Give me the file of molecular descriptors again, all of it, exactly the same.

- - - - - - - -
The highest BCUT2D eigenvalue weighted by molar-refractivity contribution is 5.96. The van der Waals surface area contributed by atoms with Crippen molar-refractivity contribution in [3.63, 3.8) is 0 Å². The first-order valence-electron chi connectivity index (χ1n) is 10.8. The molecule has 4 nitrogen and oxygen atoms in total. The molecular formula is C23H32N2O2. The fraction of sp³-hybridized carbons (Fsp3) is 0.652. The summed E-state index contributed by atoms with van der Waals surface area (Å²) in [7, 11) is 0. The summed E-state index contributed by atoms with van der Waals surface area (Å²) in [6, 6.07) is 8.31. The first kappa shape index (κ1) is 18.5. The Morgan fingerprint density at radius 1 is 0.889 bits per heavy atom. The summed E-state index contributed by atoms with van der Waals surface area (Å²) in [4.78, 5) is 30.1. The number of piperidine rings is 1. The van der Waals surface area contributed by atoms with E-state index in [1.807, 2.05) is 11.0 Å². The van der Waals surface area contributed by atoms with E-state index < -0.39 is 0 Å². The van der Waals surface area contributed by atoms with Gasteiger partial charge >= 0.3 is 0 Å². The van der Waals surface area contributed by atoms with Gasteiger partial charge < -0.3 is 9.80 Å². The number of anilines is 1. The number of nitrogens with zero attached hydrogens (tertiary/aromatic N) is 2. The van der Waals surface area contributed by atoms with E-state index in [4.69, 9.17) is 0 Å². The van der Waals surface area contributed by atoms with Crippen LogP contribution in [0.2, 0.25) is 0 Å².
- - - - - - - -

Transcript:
The highest BCUT2D eigenvalue weighted by molar-refractivity contribution is 5.96. The van der Waals surface area contributed by atoms with Crippen molar-refractivity contribution in [3.63, 3.8) is 0 Å². The first-order valence-electron chi connectivity index (χ1n) is 10.8. The molecule has 4 nitrogen and oxygen atoms in total. The molecular formula is C23H32N2O2. The fraction of sp³-hybridized carbons (Fsp3) is 0.652. The summed E-state index contributed by atoms with van der Waals surface area (Å²) in [7, 11) is 0. The summed E-state index contributed by atoms with van der Waals surface area (Å²) in [6, 6.07) is 8.31. The first kappa shape index (κ1) is 18.5. The Morgan fingerprint density at radius 1 is 0.889 bits per heavy atom. The summed E-state index contributed by atoms with van der Waals surface area (Å²) in [4.78, 5) is 30.1. The number of piperidine rings is 1. The van der Waals surface area contributed by atoms with E-state index in [1.807, 2.05) is 11.0 Å². The van der Waals surface area contributed by atoms with E-state index < -0.39 is 0 Å². The van der Waals surface area contributed by atoms with Gasteiger partial charge >= 0.3 is 0 Å². The van der Waals surface area contributed by atoms with Gasteiger partial charge < -0.3 is 9.80 Å². The number of anilines is 1. The number of nitrogens with zero attached hydrogens (tertiary/aromatic N) is 2. The van der Waals surface area contributed by atoms with E-state index in [4.69, 9.17) is 0 Å². The van der Waals surface area contributed by atoms with Crippen LogP contribution in [0.2, 0.25) is 0 Å².